The scope of patent protection for a patent is defined by claims which are located at the end of the patent. One of the difficulties in determining whether infringement occurs revolves around patent claim construction which determines the meaning of terms or language in the claims. As you might suspect, claim terms can have different meanings to different people. However, the meaning is supposed to be from the perspective of a Person Having Ordinary Skill In The Art, often referred to as PHOSITA. Nonetheless, even those in the technological field (i.e., PHOSITA) may have different understandings of the term. In order to arrive at a single meaning of a term, the courts look to the intrinsic record and extrinsic evidence in order to determine how the PHOSITA might understand that term. The intrinsic record includes the patent application and also the correspondence between the examiner at the patent office and the applicant. Since the correspondence is considered as part of the intrinsic record, to a certain extent, it is sometimes possible to guide the meaning of a claim term during prosecution by introducing a definition as illustrated by the following case.
In Tempo Lighting v. Tivoli (Fed. Cir. Feb. 10, 2014), the patent owner (Tivoli) asserted patent infringement against Tempo Lighting back in 2004. Tempo requested an inter-partes reexamination (IPR) on the asserted patent. Due to the slow progress on the IPR, the district court stayed the litigation for over eight (8) years. This long delay reflects the distaste that many district courts have for patent litigation, especially patents that are scientifically oriented.
During the IPR, the examiner defined the meaning of one of the limitations in the claims, using a dictionary, specifically, “inert to light.” The examiner indicated “inert to light” means that the material does not degrade when exposed to light. Based on this definition, the examiner invalidated all of the claims based on the prior art.
The patent applicant appealed to the Board of Patent Appeals and Interferences (“Board”). The Board rejected the examiner’s claim construction. Instead of referencing extrinsic sources (i.e., dictionary), the Board looked to the intrinsic evidence (i.e., patent specification and the prosecution history of the patent) to define the meaning of “inert to light.” During prosecution, the patent applicant defined “inert to light” as being non-photo luminescent and not activated to glow by absorbing ambient light. The board adopted this meaning for “inert to light.”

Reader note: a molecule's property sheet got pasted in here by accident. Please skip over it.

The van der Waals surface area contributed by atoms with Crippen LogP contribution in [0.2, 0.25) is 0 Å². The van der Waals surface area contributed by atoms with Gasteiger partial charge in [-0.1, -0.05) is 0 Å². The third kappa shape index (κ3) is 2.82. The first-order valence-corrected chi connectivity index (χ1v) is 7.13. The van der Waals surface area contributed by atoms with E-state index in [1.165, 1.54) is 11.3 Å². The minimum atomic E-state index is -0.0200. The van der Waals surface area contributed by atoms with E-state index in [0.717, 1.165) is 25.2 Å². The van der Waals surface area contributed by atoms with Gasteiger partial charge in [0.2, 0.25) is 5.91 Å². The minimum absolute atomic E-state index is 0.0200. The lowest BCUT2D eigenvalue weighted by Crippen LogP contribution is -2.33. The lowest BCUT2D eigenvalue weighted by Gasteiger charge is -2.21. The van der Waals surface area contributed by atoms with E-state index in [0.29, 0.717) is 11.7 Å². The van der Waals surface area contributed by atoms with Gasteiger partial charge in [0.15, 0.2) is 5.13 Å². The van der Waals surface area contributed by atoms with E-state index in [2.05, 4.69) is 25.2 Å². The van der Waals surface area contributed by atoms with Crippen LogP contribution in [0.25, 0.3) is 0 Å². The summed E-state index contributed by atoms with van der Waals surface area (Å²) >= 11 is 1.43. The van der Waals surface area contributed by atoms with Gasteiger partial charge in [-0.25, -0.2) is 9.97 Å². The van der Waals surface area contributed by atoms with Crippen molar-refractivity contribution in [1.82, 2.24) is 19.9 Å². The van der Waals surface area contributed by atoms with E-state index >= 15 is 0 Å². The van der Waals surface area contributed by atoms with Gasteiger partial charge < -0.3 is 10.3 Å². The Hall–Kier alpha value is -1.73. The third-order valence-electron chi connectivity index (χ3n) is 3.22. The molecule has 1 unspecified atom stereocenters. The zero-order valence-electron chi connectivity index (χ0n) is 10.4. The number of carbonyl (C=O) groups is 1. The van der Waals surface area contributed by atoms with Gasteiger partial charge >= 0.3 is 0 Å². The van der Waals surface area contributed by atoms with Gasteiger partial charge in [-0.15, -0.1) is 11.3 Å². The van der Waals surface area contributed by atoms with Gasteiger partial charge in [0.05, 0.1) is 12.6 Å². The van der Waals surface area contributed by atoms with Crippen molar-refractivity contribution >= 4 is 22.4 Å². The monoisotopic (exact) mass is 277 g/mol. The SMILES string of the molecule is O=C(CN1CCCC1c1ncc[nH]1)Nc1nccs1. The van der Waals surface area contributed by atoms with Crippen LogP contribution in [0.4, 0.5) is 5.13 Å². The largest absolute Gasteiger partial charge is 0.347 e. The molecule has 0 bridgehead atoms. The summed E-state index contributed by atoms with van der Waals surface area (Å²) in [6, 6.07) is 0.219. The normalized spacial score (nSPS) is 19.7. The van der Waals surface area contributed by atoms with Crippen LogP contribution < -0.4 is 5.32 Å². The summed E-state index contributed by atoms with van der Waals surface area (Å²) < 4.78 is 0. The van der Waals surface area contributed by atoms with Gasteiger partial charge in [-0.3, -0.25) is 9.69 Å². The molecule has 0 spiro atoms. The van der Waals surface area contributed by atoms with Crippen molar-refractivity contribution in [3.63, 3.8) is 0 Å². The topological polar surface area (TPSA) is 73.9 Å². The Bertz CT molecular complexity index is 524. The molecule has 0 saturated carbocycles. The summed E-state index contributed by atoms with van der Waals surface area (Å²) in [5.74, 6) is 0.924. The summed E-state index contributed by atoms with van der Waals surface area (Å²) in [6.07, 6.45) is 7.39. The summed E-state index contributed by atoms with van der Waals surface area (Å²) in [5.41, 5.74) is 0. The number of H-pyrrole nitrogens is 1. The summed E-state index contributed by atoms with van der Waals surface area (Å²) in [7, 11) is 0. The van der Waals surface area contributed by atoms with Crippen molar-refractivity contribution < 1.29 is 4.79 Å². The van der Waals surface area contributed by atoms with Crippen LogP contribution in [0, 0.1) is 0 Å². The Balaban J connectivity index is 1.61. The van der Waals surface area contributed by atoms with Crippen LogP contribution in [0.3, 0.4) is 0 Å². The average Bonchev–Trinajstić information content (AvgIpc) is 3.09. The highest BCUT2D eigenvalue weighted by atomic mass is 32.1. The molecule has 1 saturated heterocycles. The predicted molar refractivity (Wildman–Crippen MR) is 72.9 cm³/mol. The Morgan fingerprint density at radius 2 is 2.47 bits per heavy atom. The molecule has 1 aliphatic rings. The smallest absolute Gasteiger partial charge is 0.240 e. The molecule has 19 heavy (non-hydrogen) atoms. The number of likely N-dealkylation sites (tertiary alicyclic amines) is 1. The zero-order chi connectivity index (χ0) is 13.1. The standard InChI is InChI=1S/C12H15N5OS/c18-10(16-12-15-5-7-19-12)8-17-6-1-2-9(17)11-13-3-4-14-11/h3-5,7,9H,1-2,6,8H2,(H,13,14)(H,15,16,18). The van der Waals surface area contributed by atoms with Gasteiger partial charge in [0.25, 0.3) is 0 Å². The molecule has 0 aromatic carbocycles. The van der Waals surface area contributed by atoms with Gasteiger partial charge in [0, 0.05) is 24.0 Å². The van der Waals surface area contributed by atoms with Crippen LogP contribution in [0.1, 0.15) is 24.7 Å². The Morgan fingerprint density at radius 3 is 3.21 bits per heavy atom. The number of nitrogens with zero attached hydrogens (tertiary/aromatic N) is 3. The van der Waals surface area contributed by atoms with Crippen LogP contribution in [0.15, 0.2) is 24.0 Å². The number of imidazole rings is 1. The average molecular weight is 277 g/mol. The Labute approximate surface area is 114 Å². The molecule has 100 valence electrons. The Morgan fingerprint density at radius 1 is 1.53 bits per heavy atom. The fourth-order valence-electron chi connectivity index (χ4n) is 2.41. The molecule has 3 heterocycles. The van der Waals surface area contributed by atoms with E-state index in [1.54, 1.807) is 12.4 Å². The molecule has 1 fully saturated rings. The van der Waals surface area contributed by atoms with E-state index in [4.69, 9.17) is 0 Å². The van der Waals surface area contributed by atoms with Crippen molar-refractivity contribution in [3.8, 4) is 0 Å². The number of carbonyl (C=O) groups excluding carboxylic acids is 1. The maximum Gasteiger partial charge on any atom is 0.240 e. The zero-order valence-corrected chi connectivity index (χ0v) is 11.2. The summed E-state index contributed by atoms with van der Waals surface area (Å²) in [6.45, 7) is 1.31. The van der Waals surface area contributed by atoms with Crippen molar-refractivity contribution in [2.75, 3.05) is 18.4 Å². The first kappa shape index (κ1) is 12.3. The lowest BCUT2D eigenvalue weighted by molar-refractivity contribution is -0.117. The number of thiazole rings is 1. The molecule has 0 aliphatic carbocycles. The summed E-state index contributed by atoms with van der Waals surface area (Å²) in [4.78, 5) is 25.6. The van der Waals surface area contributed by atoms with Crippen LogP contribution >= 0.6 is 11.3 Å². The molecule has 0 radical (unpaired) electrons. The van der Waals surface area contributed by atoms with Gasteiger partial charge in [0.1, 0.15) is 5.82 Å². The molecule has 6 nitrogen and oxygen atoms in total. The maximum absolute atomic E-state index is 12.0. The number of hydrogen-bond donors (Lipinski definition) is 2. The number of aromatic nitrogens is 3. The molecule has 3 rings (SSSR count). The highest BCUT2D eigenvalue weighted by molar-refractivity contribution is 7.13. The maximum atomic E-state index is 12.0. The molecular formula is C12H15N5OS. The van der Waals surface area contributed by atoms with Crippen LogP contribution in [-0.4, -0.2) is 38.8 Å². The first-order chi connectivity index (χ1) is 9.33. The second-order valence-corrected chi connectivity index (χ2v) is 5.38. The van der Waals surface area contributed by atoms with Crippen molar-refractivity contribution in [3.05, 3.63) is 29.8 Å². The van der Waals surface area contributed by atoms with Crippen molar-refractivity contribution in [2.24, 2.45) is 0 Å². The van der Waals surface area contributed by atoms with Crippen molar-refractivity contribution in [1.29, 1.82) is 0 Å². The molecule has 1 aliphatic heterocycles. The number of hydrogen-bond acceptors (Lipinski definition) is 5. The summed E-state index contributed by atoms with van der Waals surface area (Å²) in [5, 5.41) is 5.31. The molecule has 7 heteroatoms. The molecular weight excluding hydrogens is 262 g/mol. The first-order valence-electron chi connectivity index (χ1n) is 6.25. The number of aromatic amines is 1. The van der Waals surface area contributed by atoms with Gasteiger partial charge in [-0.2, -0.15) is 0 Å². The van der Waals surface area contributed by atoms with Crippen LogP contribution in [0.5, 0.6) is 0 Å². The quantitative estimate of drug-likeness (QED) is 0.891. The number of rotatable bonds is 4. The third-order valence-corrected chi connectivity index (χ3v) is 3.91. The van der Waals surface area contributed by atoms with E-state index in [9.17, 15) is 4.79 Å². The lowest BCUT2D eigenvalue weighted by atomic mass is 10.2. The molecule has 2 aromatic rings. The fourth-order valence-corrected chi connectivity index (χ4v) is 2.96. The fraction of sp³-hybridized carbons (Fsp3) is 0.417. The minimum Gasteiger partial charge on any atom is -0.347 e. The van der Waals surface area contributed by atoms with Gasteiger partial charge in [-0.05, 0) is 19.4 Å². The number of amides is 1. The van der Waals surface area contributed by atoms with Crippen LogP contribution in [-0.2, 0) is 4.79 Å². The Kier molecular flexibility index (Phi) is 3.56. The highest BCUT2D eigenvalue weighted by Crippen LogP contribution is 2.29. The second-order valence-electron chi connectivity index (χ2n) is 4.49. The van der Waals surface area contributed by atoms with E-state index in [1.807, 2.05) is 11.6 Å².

The Federal Circuit affirmed the Board’s meaning or claim construction of “inert to light.” In construing the claims, the courts look to the intrinsic evidence first before it looks to the extrinsic evidence because the intrinsic evidence is considered more reliable. In doing so, the Federal Circuit found that the patent applicant expressly defined “inert to light” as being non-photo luminescent and not activated to glow by absorbing ambient light in responding to the examiner (i.e., in the intrinsic record or the prosecution file history). Also, the specification and the claims are not inconsistent with this definition.
Although the Board was right in how it defined the “inert to light” limitation, the Federal Circuit held that the board was wrong in relying on the examiner’s factual finding that the prior art disclosed the “inert to light” aspect of the claim. If the “inert to light” limitation has a different meaning to the board than it did to the examiner, then the board cannot adopt the examiner’s factual finding that the claims are not patentable. The board must remand for further consideration or make new findings of novelty and non-obviousness based on the board’s new definition of the terms.
Hence, the case was remanded with instructions to make new findings of fact based on the Board’s definition. This case illustrates that the terms used in the claims can be defined during prosecution. The claim terms can thus be defined in the patent application or after the filing of the patent application when responding to an office action. Each invention may be different and patent counsel should be consulted to determine the best course of action.
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